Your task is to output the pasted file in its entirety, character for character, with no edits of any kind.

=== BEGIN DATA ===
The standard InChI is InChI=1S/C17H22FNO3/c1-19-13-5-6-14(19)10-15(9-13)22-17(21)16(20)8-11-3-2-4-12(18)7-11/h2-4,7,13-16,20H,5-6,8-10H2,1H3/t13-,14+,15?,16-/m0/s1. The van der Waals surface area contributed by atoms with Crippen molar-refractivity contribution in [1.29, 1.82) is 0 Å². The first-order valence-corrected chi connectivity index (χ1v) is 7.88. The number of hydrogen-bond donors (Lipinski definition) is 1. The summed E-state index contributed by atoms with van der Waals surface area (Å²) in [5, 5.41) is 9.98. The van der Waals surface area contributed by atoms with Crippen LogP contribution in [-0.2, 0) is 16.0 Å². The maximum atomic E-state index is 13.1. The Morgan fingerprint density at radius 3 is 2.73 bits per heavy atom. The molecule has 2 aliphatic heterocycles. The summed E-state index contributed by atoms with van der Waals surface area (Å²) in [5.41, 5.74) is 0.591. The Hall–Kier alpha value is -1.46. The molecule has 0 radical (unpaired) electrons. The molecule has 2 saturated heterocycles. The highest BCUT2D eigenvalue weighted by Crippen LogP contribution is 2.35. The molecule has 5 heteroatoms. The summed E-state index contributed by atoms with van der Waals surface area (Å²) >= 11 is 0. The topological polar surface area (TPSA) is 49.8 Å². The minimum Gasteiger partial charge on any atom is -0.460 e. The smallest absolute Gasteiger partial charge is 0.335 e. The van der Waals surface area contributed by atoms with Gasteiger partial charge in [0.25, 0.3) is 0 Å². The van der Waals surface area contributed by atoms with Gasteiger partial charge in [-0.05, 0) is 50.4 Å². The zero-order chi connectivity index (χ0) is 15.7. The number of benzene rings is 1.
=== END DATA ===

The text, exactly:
The standard InChI is InChI=1S/C17H22FNO3/c1-19-13-5-6-14(19)10-15(9-13)22-17(21)16(20)8-11-3-2-4-12(18)7-11/h2-4,7,13-16,20H,5-6,8-10H2,1H3/t13-,14+,15?,16-/m0/s1. The van der Waals surface area contributed by atoms with Crippen molar-refractivity contribution in [1.29, 1.82) is 0 Å². The first-order valence-corrected chi connectivity index (χ1v) is 7.88. The number of hydrogen-bond donors (Lipinski definition) is 1. The summed E-state index contributed by atoms with van der Waals surface area (Å²) in [5, 5.41) is 9.98. The van der Waals surface area contributed by atoms with Crippen LogP contribution in [-0.2, 0) is 16.0 Å². The maximum atomic E-state index is 13.1. The Morgan fingerprint density at radius 3 is 2.73 bits per heavy atom. The molecule has 2 aliphatic heterocycles. The summed E-state index contributed by atoms with van der Waals surface area (Å²) in [5.41, 5.74) is 0.591. The Hall–Kier alpha value is -1.46. The molecule has 0 radical (unpaired) electrons. The molecule has 2 saturated heterocycles. The highest BCUT2D eigenvalue weighted by Crippen LogP contribution is 2.35. The molecule has 5 heteroatoms. The summed E-state index contributed by atoms with van der Waals surface area (Å²) >= 11 is 0. The topological polar surface area (TPSA) is 49.8 Å². The minimum Gasteiger partial charge on any atom is -0.460 e. The smallest absolute Gasteiger partial charge is 0.335 e. The van der Waals surface area contributed by atoms with Gasteiger partial charge in [0.25, 0.3) is 0 Å². The van der Waals surface area contributed by atoms with Gasteiger partial charge in [-0.05, 0) is 50.4 Å². The zero-order chi connectivity index (χ0) is 15.7. The number of benzene rings is 1.